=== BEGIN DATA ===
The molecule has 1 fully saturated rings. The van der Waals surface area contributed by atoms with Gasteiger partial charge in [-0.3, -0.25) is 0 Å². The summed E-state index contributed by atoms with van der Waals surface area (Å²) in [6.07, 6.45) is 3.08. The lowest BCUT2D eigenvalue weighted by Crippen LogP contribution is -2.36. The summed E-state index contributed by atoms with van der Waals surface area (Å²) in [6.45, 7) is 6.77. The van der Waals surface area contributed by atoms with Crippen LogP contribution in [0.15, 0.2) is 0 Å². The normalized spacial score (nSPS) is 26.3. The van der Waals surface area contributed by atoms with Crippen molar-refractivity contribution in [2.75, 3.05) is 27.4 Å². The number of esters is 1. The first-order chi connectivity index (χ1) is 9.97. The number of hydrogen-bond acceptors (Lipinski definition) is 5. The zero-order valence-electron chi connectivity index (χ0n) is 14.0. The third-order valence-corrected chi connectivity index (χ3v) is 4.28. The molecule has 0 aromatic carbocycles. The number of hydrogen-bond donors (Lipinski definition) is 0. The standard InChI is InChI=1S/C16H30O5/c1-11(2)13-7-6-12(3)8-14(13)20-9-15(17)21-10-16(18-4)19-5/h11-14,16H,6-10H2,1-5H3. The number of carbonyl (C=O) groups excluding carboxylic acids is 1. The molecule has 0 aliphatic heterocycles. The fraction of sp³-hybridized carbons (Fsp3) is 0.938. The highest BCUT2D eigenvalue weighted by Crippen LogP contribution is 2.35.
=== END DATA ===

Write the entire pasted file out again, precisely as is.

The molecule has 1 fully saturated rings. The van der Waals surface area contributed by atoms with Gasteiger partial charge in [-0.3, -0.25) is 0 Å². The summed E-state index contributed by atoms with van der Waals surface area (Å²) in [6.07, 6.45) is 3.08. The lowest BCUT2D eigenvalue weighted by Crippen LogP contribution is -2.36. The summed E-state index contributed by atoms with van der Waals surface area (Å²) in [6.45, 7) is 6.77. The van der Waals surface area contributed by atoms with Crippen LogP contribution in [0.15, 0.2) is 0 Å². The normalized spacial score (nSPS) is 26.3. The van der Waals surface area contributed by atoms with Crippen molar-refractivity contribution in [2.75, 3.05) is 27.4 Å². The number of esters is 1. The first-order chi connectivity index (χ1) is 9.97. The number of hydrogen-bond acceptors (Lipinski definition) is 5. The zero-order valence-electron chi connectivity index (χ0n) is 14.0. The third-order valence-corrected chi connectivity index (χ3v) is 4.28. The molecule has 0 aromatic carbocycles. The number of hydrogen-bond donors (Lipinski definition) is 0. The standard InChI is InChI=1S/C16H30O5/c1-11(2)13-7-6-12(3)8-14(13)20-9-15(17)21-10-16(18-4)19-5/h11-14,16H,6-10H2,1-5H3. The number of carbonyl (C=O) groups excluding carboxylic acids is 1. The molecule has 0 aliphatic heterocycles. The fraction of sp³-hybridized carbons (Fsp3) is 0.938. The highest BCUT2D eigenvalue weighted by Crippen LogP contribution is 2.35.